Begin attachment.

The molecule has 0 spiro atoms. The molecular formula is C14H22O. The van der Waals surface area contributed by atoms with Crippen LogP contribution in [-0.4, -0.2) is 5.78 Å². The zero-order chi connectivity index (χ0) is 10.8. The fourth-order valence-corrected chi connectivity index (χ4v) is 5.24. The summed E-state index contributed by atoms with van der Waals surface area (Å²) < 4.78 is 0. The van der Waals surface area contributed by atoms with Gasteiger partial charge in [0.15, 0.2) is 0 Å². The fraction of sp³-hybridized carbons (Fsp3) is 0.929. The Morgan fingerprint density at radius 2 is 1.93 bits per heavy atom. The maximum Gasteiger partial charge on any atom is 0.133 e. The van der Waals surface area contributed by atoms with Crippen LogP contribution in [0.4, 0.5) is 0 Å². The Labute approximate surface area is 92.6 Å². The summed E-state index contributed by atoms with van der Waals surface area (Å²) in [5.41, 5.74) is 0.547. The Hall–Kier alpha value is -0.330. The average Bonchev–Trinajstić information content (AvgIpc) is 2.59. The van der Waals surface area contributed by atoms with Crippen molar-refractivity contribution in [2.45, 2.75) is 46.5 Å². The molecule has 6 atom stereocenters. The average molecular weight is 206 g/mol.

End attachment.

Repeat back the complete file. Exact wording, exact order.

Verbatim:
The molecule has 0 spiro atoms. The molecular formula is C14H22O. The van der Waals surface area contributed by atoms with Crippen LogP contribution in [-0.4, -0.2) is 5.78 Å². The zero-order chi connectivity index (χ0) is 10.8. The fourth-order valence-corrected chi connectivity index (χ4v) is 5.24. The summed E-state index contributed by atoms with van der Waals surface area (Å²) < 4.78 is 0. The van der Waals surface area contributed by atoms with Gasteiger partial charge in [0.15, 0.2) is 0 Å². The fraction of sp³-hybridized carbons (Fsp3) is 0.929. The Morgan fingerprint density at radius 2 is 1.93 bits per heavy atom. The maximum Gasteiger partial charge on any atom is 0.133 e. The van der Waals surface area contributed by atoms with Crippen LogP contribution in [0.4, 0.5) is 0 Å². The Labute approximate surface area is 92.6 Å². The summed E-state index contributed by atoms with van der Waals surface area (Å²) in [5.41, 5.74) is 0.547. The Hall–Kier alpha value is -0.330. The average Bonchev–Trinajstić information content (AvgIpc) is 2.59. The van der Waals surface area contributed by atoms with Crippen molar-refractivity contribution in [2.45, 2.75) is 46.5 Å². The molecule has 6 atom stereocenters. The average molecular weight is 206 g/mol.